Most Recent Entries
- Emily’s List again backs Ehrlich
- Jaroch: Tampa 912 “one of the first ones targeted”
- GOP Hispanic outreach official switches parties
- Castor, Crist, local Dems raise $$ for Graham’s daughter
- Joyner designated Senate Democratic leader
- Castor to Obama: Reform “outdated” Cuba embargo, travel ban
- U.S. House Dems send Weatherford letter re Medicaid
- La Gaceta ad, 300 signers, back Castor trip to Cuba
- Ehrlich announces she’ll try again v. Young
- Proposed Defense Budget Saves Clearwater-based National Guard WMD Unit
- Sarasota GOP’s next Statesman of the Year: Sean Hannity
- Mack joins dad’s lobbying firm
- Hagan, Higginbotham lead county commission candidates in fundraising
- Shimberg leaves Buckhorn’s staff for Lightning job
- Rep. Castor’s father dies
- Breaking News
- Back To School
- Allnighter For An iPhone
- 2008 Florida Primary
- A Killer's Grip: The Day Of Execution
- Al-Arian Trial
- Ask The Professor
- Back to College with Adam Emerson
- Baird Helgeson In Key West
- Behind The Crime
- Behind The Wheel
- Boot Camp Death: The Trial
- Branding Tampa
- Business & Careers
- Bus Money
- Civil Rights Movement
- Castro Resigns: Bay Area Reacts
- Coming Back From Extremes
- Couey Trial
- Consumer Updates With Stacie Schaible
- Convention Ears
- Day Without An Immigrant
- Destruction In Central Florida
- Dick Greco
- Diminishing Agriculture in Florida
- Driver's Licensing Soundoff
- Election Connection With Krista Klaus
- Election Day Updates
- Elevated Crosstown Opens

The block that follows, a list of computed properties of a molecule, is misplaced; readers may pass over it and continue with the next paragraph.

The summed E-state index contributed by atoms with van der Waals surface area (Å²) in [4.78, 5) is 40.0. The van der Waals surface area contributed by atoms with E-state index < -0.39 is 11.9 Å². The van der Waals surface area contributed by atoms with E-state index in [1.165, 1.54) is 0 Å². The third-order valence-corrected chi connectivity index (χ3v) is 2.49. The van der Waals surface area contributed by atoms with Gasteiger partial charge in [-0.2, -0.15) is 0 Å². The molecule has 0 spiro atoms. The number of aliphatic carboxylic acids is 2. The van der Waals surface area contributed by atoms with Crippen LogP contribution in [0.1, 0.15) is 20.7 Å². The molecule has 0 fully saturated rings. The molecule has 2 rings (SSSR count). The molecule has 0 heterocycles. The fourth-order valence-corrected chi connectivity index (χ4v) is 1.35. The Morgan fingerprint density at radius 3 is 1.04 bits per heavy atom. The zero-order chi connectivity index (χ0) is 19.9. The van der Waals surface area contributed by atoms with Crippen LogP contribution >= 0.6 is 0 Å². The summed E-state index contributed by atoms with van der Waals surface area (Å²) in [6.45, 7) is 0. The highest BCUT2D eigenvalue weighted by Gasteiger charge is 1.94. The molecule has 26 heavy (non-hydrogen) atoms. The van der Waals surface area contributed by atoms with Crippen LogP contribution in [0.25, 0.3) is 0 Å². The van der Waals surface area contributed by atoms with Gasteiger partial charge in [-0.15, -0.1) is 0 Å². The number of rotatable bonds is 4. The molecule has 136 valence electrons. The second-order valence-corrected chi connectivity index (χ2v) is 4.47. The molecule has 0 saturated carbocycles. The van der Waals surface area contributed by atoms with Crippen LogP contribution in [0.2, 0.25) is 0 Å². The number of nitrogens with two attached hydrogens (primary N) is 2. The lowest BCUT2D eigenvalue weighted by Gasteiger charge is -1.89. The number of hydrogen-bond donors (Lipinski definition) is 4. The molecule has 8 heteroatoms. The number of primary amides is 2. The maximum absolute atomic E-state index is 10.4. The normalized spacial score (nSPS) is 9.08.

- Governor's Inauguration 2007
- Good Friday For Skipping School
- Great American Teach-In
- Guestbook - Al Lopez
- Guestbook - Gators Are National Champs
- Guestbook - James Dungy
- Higher Gas Prices, Higher Profits For Oil Companies
- Highlands News Updates
- Holiday Blog
- Holiday Office Parties
- Hurricane Guide Updates
- I-4 Traffic
- Insurance Protest Hits The Road
- I-75 Tanker Accident Leads To Traffic Snarls
- International AIDS Conference
- Lafave Plea Deal
- Interstate 4 Disaster
- Largo City Manager Update
- Life - As It Happens
- Live From Cuba
- Life 2.0
- Medicare Part D - Countdown
- Memorial Day Travel
- Memories Of Sea Wolf Restaurant
- Pasco County: What Makes It Special?
- Pasco Health Care
- Out Of The Park
- Plugged In with Jim Collins
- Polk County News Blog
- Politics 2.0
- Primary Voting Day
- Rising Gas Prices
- Saint Leo Trip
- Black Friday Shopping
- Shuttle Updates
- Smoky Skies
- Steele Murder Trial
- Target 8 With Steve Andrews
- The Crime Blog
- Onstott Trial
- The Road To City Hall
- The Weather Spot
- Traffic Tickets Backlog
- Training Videos
- View From The Stands
- War Stories
- Weather Dog
- Command Post Tampa
- Fact Finders - Databay Blog
- Guestbook: Remembering The Fallen Soldiers
- Fresh Squeezed Politics
- RNC 2012: The Road to Tampa
- Political Safari
The university plans for slight increases at its campuses, but the governor wants to hold the line.
The Rays set a season high for runs at Camden Yards Friday, and needed nearly every one in a 12-10 slugfest.
The driver of a pickup who crashed into a Hillsborough County School District bus died at the scene of the Friday afternoon crash, the Hillsborough County Sheriff's Office said.
The bear, which scampered up a backyard tree near Egypt Lake, had been trapped and tagged in Orlando a year ago and released in the Ocala National Forest.
Check Out Group’s “Guiding Principles” For Heartland Parkway
Posted Feb 28, 2007 by Billy Townsend
Updated Feb 28, 2007 at 04:30 PM
The Heartland Environmental Agricultural Rural Task Force (HEART), an organization representing landowners pushing for the Heartland Parkway, has released a draft version of its “guiding principles” in backing the project. The group’s public point man, former state senator Rick Dantzler of Winter Haven, emphasizes that this document is only a draft and could change through further consultation with planning and environmental groups.